# 3. Developing problem-solving skills

Having established familiarity with nets, and making cuboid shapes from them, you now move on to ways of helping your pupils to visualise and transform these nets mentally. One way to do this is by using a dice. Another way is to look at shapes in the environment.

A dice is a special kind of cube, where each surface has a unique number between 1 and 6, and where the numbers on opposite surfaces add up to 7. See Resource 3: Dice facts.

In order to correctly number the squares on a cubic net, before it is folded into a cube, the pupil must be able to visualise the transformation from 2D to 3D in their mind’s eye. Case Study 3 and the Key Activity explore these ideas in different ways.

## Case Study 3: Drawing nets for different shapes

Mrs Uwera wanted to develop her pupils’ awareness of mathematics in everyday life and so she took them to the nearby market. She took paper and pencils with her and asked her pupils to find different containers. She asked them to draw a quick sketch of containers with different shapes. Some of Mrs Uwera’s pupils drew tins of sauce tomatoes to show cylindrical containers and boxes to show rectangular prisms.

For homework, she asked them to produce neat drawings of both the containers and what they thought the nets of these shapes would be, as she wanted to hang them in the classroom. The pupils were very pleased with what they produced and so she asked them to invite their parents to come and see their work. Mrs Uwera knows that it is important to have good parent cooperation, as this enhances teaching.

(If there is no market or general store near you, you can ask your pupils to collect used containers such as empty washing powder boxes, different tins etc. and get them to do a similar exercise in class.)

## Key Activity: Making dice nets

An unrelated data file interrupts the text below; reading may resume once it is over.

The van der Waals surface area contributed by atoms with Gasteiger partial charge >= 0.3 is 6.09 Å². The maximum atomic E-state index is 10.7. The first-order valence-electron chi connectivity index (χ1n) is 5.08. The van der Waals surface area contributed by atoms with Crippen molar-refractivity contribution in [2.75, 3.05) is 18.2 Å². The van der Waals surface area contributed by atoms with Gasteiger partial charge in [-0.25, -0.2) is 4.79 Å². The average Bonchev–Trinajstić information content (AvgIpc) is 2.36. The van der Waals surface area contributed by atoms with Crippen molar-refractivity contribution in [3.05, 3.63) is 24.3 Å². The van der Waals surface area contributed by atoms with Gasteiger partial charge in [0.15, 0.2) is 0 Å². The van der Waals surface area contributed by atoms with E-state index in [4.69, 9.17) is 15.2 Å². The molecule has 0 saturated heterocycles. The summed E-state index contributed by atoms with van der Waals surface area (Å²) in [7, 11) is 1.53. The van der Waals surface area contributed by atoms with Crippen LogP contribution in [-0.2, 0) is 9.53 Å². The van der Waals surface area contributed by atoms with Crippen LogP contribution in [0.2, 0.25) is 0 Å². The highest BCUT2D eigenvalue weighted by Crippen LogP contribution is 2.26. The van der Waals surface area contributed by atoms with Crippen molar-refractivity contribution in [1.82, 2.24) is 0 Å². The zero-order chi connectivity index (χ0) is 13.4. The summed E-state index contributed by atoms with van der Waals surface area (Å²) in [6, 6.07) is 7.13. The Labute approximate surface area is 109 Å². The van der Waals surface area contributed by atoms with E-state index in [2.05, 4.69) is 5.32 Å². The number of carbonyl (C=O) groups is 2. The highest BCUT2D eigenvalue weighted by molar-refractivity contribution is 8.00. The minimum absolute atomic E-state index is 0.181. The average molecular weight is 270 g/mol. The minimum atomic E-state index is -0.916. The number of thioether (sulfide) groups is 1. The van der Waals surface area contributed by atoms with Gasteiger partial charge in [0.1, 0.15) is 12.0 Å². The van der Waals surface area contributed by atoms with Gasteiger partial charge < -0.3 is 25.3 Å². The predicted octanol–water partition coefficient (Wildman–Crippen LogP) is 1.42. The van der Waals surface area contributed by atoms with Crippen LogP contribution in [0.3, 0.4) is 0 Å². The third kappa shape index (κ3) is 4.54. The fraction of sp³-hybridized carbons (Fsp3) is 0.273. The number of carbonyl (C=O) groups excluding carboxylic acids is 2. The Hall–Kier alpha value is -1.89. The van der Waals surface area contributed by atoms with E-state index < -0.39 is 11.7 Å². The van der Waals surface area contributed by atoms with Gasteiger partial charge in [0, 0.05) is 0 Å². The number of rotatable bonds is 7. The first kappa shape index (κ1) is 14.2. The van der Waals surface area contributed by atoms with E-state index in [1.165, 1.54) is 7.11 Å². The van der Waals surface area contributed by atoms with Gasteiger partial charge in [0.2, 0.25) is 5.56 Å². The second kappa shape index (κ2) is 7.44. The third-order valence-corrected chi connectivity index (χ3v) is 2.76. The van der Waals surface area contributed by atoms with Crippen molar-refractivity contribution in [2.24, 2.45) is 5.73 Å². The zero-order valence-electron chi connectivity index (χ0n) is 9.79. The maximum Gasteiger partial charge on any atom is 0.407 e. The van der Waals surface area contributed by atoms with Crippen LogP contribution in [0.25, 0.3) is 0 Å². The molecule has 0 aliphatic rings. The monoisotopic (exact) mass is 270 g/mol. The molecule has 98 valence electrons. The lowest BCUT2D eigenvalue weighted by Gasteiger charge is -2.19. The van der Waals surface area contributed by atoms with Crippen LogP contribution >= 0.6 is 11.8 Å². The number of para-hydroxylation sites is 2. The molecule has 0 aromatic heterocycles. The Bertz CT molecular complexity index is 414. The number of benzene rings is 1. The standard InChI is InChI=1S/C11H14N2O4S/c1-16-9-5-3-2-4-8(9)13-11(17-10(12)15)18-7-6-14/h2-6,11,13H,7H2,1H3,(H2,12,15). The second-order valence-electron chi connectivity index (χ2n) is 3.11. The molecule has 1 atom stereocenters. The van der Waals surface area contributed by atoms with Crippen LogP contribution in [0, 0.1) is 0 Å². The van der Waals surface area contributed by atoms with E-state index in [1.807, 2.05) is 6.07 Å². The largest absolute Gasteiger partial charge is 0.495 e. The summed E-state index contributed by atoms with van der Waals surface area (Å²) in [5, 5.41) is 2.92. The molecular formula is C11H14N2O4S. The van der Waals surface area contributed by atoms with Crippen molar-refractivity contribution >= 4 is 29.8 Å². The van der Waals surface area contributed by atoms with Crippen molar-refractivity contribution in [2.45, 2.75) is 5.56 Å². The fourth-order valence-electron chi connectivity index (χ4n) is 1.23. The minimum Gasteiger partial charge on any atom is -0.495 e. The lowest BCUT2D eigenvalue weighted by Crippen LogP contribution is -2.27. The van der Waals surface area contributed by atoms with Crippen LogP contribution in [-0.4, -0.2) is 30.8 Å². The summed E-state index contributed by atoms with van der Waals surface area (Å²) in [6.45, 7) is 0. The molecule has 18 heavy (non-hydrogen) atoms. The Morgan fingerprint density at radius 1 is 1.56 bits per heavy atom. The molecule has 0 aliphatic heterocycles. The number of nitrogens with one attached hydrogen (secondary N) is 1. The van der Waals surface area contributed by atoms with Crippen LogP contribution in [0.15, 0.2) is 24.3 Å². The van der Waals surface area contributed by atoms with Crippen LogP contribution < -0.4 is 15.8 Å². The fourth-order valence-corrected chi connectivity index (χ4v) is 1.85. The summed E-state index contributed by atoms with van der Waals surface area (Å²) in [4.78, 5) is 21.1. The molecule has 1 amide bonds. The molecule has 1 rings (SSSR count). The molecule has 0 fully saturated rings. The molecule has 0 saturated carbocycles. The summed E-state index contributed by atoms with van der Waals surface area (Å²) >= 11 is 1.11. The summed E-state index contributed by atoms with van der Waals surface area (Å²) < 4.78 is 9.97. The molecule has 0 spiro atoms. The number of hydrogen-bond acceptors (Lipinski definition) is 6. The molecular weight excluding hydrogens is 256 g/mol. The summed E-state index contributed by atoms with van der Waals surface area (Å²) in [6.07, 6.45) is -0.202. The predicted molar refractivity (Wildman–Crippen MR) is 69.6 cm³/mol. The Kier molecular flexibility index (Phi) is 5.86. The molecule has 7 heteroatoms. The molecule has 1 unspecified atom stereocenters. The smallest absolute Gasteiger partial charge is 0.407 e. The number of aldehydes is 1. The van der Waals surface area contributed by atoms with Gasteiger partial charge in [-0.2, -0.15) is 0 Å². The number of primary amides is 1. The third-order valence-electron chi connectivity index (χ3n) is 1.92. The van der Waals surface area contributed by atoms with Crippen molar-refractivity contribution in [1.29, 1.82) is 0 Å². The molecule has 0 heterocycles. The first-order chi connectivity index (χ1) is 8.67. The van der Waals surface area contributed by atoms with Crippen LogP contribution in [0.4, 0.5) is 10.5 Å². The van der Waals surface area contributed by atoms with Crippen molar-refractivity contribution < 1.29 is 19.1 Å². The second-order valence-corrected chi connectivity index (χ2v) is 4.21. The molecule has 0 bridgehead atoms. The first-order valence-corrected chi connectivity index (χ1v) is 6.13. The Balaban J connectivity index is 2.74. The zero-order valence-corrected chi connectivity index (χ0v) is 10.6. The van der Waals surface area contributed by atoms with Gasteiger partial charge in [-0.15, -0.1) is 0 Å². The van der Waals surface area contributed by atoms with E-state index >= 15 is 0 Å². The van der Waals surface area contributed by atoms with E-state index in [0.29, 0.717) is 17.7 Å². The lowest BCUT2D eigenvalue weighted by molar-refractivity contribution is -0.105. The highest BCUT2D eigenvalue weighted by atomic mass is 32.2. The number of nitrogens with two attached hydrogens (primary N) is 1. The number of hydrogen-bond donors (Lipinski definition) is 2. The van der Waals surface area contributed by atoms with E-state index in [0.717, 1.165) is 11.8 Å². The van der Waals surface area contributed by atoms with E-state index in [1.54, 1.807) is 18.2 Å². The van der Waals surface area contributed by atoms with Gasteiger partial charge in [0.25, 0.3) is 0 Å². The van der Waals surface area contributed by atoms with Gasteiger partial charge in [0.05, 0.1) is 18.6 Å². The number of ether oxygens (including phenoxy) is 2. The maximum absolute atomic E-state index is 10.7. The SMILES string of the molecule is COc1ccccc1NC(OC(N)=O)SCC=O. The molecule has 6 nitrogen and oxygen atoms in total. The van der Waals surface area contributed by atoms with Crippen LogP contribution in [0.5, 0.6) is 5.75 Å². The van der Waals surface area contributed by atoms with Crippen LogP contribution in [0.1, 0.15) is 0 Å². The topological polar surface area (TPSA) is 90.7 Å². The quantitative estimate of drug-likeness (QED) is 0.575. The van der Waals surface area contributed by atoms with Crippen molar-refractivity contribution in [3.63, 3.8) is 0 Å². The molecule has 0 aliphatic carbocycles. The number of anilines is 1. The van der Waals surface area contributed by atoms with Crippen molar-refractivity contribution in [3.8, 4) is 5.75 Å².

Before the lesson, collect up or make several dice to show your class.

Ask pupils in pairs to look at a dice, and look carefully at the numbers – they should be able to identify that each side has a number between 1 and 6; you may have to prompt them to see that opposite sides add to 7. Allow them time to check if this rule is followed on all their dice.

Now give each pair two sets of empty 5 x 5 square grid papers. Ask them to design different nets for a dice: a cube net with numbers written on the squares so that they obey the rules above. When they think they have solved the problem, they may cut out the nets and check that they have ‘correct’ dice.

After the pairs have solved this problem, they could mark dice numbers on some of the other 11 cube nets that they identified.

Ask each pair to make a poster to display the different numbering patterns for each net.

You could extend this activity by asking your class to make a board game about shape and use their own dice to play it.

Resource 4: Numbered dice netshows an example of a correct solution and a template for your more able pupils to investigate how many different ways they can place the numbers on the dice so it still works.

You may wish to use a double lesson for this activity.

2. Using group work to understand ‘nets’

Resource 1: Net of a tin (a cylinder)